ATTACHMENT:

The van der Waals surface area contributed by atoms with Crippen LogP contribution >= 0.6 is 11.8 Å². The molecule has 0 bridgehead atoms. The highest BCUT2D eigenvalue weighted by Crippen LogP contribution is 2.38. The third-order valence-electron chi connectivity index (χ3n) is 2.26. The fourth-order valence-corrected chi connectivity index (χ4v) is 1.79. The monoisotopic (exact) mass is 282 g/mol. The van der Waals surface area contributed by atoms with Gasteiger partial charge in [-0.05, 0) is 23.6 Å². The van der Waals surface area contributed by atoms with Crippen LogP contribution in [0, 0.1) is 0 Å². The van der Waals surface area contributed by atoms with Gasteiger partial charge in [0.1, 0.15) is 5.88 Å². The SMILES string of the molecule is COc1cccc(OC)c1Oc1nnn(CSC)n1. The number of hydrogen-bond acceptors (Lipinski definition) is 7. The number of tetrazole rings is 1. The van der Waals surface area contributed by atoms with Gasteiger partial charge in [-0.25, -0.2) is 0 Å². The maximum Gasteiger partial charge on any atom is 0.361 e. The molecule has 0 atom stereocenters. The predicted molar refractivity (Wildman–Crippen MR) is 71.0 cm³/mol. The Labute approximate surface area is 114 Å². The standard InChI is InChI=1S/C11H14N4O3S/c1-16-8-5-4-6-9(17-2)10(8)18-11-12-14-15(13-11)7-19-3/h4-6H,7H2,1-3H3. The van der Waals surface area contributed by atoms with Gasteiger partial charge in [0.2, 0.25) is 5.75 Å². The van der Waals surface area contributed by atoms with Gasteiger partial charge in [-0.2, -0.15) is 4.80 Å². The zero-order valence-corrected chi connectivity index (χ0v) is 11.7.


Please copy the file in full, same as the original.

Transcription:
The van der Waals surface area contributed by atoms with Crippen LogP contribution >= 0.6 is 11.8 Å². The molecule has 0 bridgehead atoms. The highest BCUT2D eigenvalue weighted by Crippen LogP contribution is 2.38. The third-order valence-electron chi connectivity index (χ3n) is 2.26. The fourth-order valence-corrected chi connectivity index (χ4v) is 1.79. The monoisotopic (exact) mass is 282 g/mol. The van der Waals surface area contributed by atoms with Gasteiger partial charge in [-0.05, 0) is 23.6 Å². The van der Waals surface area contributed by atoms with Crippen LogP contribution in [0, 0.1) is 0 Å². The van der Waals surface area contributed by atoms with Gasteiger partial charge in [0.1, 0.15) is 5.88 Å². The SMILES string of the molecule is COc1cccc(OC)c1Oc1nnn(CSC)n1. The number of hydrogen-bond acceptors (Lipinski definition) is 7. The number of tetrazole rings is 1. The van der Waals surface area contributed by atoms with Gasteiger partial charge in [-0.25, -0.2) is 0 Å². The maximum Gasteiger partial charge on any atom is 0.361 e. The molecule has 0 atom stereocenters. The predicted molar refractivity (Wildman–Crippen MR) is 71.0 cm³/mol. The Labute approximate surface area is 114 Å². The standard InChI is InChI=1S/C11H14N4O3S/c1-16-8-5-4-6-9(17-2)10(8)18-11-12-14-15(13-11)7-19-3/h4-6H,7H2,1-3H3. The van der Waals surface area contributed by atoms with Gasteiger partial charge in [0.2, 0.25) is 5.75 Å². The van der Waals surface area contributed by atoms with Gasteiger partial charge in [-0.2, -0.15) is 4.80 Å². The zero-order valence-corrected chi connectivity index (χ0v) is 11.7.